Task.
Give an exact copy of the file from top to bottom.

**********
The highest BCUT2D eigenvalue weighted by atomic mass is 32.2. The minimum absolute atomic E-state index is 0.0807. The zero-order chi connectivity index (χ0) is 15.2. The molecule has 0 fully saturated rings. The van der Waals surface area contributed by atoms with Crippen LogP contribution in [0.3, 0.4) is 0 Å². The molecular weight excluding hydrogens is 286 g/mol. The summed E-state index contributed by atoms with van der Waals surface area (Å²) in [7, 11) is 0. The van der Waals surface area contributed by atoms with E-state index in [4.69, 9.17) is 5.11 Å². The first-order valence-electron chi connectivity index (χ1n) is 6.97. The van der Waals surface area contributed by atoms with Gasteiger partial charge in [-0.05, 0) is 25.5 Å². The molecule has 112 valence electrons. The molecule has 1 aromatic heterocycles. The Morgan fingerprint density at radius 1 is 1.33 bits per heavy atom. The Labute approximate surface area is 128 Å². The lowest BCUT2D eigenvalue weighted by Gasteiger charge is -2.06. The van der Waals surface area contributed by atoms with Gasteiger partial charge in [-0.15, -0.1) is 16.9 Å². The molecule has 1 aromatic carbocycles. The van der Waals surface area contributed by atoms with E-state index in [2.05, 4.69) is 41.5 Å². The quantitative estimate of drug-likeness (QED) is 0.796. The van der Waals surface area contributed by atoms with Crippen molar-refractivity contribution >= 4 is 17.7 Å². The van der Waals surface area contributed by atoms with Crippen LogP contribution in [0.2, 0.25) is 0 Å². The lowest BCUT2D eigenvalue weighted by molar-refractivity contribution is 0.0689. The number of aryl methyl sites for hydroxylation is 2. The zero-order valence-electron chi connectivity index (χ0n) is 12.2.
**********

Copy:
The highest BCUT2D eigenvalue weighted by atomic mass is 32.2. The minimum absolute atomic E-state index is 0.0807. The zero-order chi connectivity index (χ0) is 15.2. The molecule has 0 fully saturated rings. The van der Waals surface area contributed by atoms with Crippen LogP contribution in [0.3, 0.4) is 0 Å². The molecular weight excluding hydrogens is 286 g/mol. The summed E-state index contributed by atoms with van der Waals surface area (Å²) in [7, 11) is 0. The van der Waals surface area contributed by atoms with E-state index in [4.69, 9.17) is 5.11 Å². The first-order valence-electron chi connectivity index (χ1n) is 6.97. The van der Waals surface area contributed by atoms with Gasteiger partial charge in [-0.05, 0) is 25.5 Å². The molecule has 112 valence electrons. The molecule has 1 aromatic heterocycles. The Morgan fingerprint density at radius 1 is 1.33 bits per heavy atom. The Labute approximate surface area is 128 Å². The lowest BCUT2D eigenvalue weighted by Gasteiger charge is -2.06. The van der Waals surface area contributed by atoms with Gasteiger partial charge in [-0.15, -0.1) is 16.9 Å². The molecule has 1 aromatic carbocycles. The van der Waals surface area contributed by atoms with E-state index in [2.05, 4.69) is 41.5 Å². The quantitative estimate of drug-likeness (QED) is 0.796. The van der Waals surface area contributed by atoms with Crippen molar-refractivity contribution >= 4 is 17.7 Å². The van der Waals surface area contributed by atoms with Crippen LogP contribution in [0.2, 0.25) is 0 Å². The lowest BCUT2D eigenvalue weighted by molar-refractivity contribution is 0.0689. The number of aryl methyl sites for hydroxylation is 2. The zero-order valence-electron chi connectivity index (χ0n) is 12.2.